Signing his stimulus package in Denver on Tuesday, President Barack Obama spoke of lifting 2 million Americans from poverty into the middle class.
Until he had his bill, he talked little of poverty, preferring to cite benefits for middle class families, those struggling to pay tuition fees, and those who have lost jobs through no fault of their own. He did not make a point of the fact that the plan contains large benefits for the poor in the form of food stamps, services for the homeless, expanded Medicaid coverage and housing allowances.
The Center on Budget and Policy Priorities tells me that the number of people living in poverty has reached 37.3 million and is growing. But poverty has become the great no-no in political discourse, associated with that other frowned-upon word: welfare.
It was not that way in the Depression of the 1930s, when President Roosevelt spoke of rescuing the "one-third of a nation" who suffered in poverty. And in the 1960s, President Johnson launched a war on poverty, which left us with permanent institutions like Head Start and community health centers.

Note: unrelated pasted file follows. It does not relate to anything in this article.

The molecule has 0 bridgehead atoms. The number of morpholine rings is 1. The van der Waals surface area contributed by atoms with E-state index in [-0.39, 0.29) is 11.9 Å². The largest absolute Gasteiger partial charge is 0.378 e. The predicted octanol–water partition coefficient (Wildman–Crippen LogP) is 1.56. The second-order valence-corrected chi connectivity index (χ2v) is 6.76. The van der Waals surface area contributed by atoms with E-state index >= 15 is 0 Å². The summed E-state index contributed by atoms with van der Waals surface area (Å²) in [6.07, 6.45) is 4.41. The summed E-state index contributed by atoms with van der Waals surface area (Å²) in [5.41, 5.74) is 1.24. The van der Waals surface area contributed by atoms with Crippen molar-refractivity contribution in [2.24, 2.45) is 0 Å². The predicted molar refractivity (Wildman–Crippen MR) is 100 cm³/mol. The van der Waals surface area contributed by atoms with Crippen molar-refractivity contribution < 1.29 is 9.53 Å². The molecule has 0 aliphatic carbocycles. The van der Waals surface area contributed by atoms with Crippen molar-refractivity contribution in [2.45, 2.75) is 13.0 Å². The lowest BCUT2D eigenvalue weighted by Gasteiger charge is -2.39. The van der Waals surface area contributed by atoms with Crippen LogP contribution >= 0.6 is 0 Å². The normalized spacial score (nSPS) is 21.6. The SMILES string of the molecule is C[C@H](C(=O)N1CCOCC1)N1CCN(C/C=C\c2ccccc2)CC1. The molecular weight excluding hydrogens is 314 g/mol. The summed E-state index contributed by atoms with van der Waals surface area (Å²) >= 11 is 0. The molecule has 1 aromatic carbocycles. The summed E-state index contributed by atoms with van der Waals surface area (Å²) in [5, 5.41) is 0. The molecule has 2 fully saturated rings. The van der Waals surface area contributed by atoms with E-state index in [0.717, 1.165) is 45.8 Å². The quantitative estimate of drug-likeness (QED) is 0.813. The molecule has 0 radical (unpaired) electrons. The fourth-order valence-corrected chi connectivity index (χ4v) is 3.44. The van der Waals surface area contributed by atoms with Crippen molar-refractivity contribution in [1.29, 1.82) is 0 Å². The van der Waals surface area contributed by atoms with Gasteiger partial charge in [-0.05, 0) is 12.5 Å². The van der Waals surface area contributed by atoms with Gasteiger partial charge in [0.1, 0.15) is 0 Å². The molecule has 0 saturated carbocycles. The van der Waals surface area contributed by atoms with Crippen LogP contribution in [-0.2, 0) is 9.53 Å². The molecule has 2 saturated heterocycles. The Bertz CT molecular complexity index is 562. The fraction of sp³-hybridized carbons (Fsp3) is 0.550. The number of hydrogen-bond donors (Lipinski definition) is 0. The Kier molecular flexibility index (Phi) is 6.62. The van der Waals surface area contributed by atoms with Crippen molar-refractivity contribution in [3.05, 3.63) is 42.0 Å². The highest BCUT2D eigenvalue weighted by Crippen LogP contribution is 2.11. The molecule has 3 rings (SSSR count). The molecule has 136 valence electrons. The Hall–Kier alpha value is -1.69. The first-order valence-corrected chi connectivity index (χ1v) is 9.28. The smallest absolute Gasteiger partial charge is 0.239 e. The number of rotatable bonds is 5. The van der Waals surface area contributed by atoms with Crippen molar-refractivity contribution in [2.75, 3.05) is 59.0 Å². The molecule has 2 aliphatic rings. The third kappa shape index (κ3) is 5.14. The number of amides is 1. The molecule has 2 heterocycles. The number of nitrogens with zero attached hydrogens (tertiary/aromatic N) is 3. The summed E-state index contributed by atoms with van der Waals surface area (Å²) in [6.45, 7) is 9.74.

But President Reagan scored political points by mocking the war on poverty as a war that poverty won. Since then, the Clinton administration made some big changes in welfare, and the Bush administration made some small ones.
During the recent presidential campaign, we heard a lot from the candidates about aiding the middle class. But not so much, if anything, about aiding the persistent poor. Clearly, if the Obama administration wants to do something about repairing the social safety net, it will have to be done quietly.
So now, one can see signs of social policy development lurking behind the economic shock treatment. Conservative think tanks are watching carefully, suspecting that, in the dark of night, new entitlements are being created. But maybe that's the way they do change these days.